• Oct remittances drop as dollar firms up

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    MONEY sent home by overseas Filipinos in October dropped from a year earlier and from September on stiff competition in the supply of seafarers and a strong dollar, central bank data released on Thursday showed.

    Personal remittances reached $2.32 billion in October, down 2.8 percent from $2.39 billion a year earlier. It was also down from $2.62 billion in September.

    Personal remittances are transfers in cash or in kind, as well as capital transfers between households.

    Remittances totaled $24.43 billion in the first 10 months of the year, up 3.9 percent from a year earlier. The Bangko Sentral ng Pilipinas (BSP) expects remittances to reach $26 billion for the whole of 2016.

    Cash remittances coursed through banks totaled $2.09 billion in October, down 3 percent from $2.16 billion in October 2015. In September, cash remittances totaled $2.38 billion.

    “Stiffer competition in the supply of seafarers, particularly from East Asia and Eastern Europe, has contributed to the declining trend in sea-based remittances,” the BSP explained.

    The countries that contributed to the decline in total cash remittances were Saudi Arabia, Singapore, Hong Kong, Italy, Malaysia, the Netherlands, and the United Kingdom.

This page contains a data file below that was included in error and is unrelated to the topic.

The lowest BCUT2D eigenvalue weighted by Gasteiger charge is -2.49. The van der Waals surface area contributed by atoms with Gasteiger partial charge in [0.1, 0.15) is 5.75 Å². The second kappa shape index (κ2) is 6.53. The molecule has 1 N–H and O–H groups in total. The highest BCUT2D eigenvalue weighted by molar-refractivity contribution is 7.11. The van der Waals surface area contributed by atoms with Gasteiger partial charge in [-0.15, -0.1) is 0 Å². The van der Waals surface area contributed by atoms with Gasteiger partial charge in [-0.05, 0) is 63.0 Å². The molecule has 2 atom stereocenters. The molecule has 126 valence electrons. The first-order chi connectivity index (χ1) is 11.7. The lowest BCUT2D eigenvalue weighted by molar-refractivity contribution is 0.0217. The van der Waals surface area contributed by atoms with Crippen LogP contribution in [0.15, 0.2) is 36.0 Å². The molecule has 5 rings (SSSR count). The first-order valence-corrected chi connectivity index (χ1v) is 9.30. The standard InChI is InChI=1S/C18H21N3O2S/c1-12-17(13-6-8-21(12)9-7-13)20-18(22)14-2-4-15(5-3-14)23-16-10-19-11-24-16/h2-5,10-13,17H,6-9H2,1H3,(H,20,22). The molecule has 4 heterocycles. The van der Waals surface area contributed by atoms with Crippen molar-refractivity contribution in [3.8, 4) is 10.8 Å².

“The lower US dollar value of remittances in October may also be partly due to the depreciation of major host countries’ currencies vis-a-vis the US dollar, such as the pound sterling and the euro,” it said.

    The BSP said remittances from the UK dropped 5.9 percent in October even as the volume of remittances in pound sterling increased by 16.5 percent.

    “The cases concerning Italy, Germany, Greece, and the Netherlands, however, are different, as remittances in both US dollar equivalent and original currency recorded declines in October,” it said.

    In the 10 months to October, cash remittances reached $22.12 billion, up 4 from $21.26 billion year-on-year, mostly from the United States, Saudi Arabia, United Arab Emirates, Singapore, the United Kingdom, Japan, Qatar, Kuwait, Hong Kong, and Germany.

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